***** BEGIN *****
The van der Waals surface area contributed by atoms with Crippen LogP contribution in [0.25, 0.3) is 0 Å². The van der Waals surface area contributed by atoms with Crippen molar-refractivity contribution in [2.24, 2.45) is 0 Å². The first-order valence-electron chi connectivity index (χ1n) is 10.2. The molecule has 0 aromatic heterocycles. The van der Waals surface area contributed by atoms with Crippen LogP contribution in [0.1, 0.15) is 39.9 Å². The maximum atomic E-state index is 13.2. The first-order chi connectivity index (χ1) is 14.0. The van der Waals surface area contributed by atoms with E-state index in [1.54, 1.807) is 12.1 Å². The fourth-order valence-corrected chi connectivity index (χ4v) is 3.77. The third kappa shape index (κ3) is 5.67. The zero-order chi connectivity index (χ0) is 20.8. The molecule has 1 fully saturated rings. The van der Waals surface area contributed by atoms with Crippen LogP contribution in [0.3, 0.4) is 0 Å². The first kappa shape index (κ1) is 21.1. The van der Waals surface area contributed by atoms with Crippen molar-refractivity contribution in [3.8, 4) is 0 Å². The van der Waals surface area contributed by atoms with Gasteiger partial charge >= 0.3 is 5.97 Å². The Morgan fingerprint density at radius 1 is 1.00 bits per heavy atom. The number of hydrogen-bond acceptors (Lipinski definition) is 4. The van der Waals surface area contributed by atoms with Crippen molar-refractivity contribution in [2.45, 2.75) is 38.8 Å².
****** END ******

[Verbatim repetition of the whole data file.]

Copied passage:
The van der Waals surface area contributed by atoms with Crippen LogP contribution in [0.25, 0.3) is 0 Å². The van der Waals surface area contributed by atoms with Crippen molar-refractivity contribution in [2.24, 2.45) is 0 Å². The first-order valence-electron chi connectivity index (χ1n) is 10.2. The molecule has 0 aromatic heterocycles. The van der Waals surface area contributed by atoms with Crippen LogP contribution in [0.1, 0.15) is 39.9 Å². The maximum atomic E-state index is 13.2. The first-order chi connectivity index (χ1) is 14.0. The van der Waals surface area contributed by atoms with E-state index in [1.54, 1.807) is 12.1 Å². The fourth-order valence-corrected chi connectivity index (χ4v) is 3.77. The third kappa shape index (κ3) is 5.67. The zero-order chi connectivity index (χ0) is 20.8. The molecule has 1 fully saturated rings. The van der Waals surface area contributed by atoms with Crippen LogP contribution in [0.3, 0.4) is 0 Å². The first kappa shape index (κ1) is 21.1. The van der Waals surface area contributed by atoms with Crippen molar-refractivity contribution in [3.8, 4) is 0 Å². The van der Waals surface area contributed by atoms with Gasteiger partial charge >= 0.3 is 5.97 Å². The Morgan fingerprint density at radius 1 is 1.00 bits per heavy atom. The number of hydrogen-bond acceptors (Lipinski definition) is 4. The van der Waals surface area contributed by atoms with Crippen molar-refractivity contribution in [2.45, 2.75) is 38.8 Å².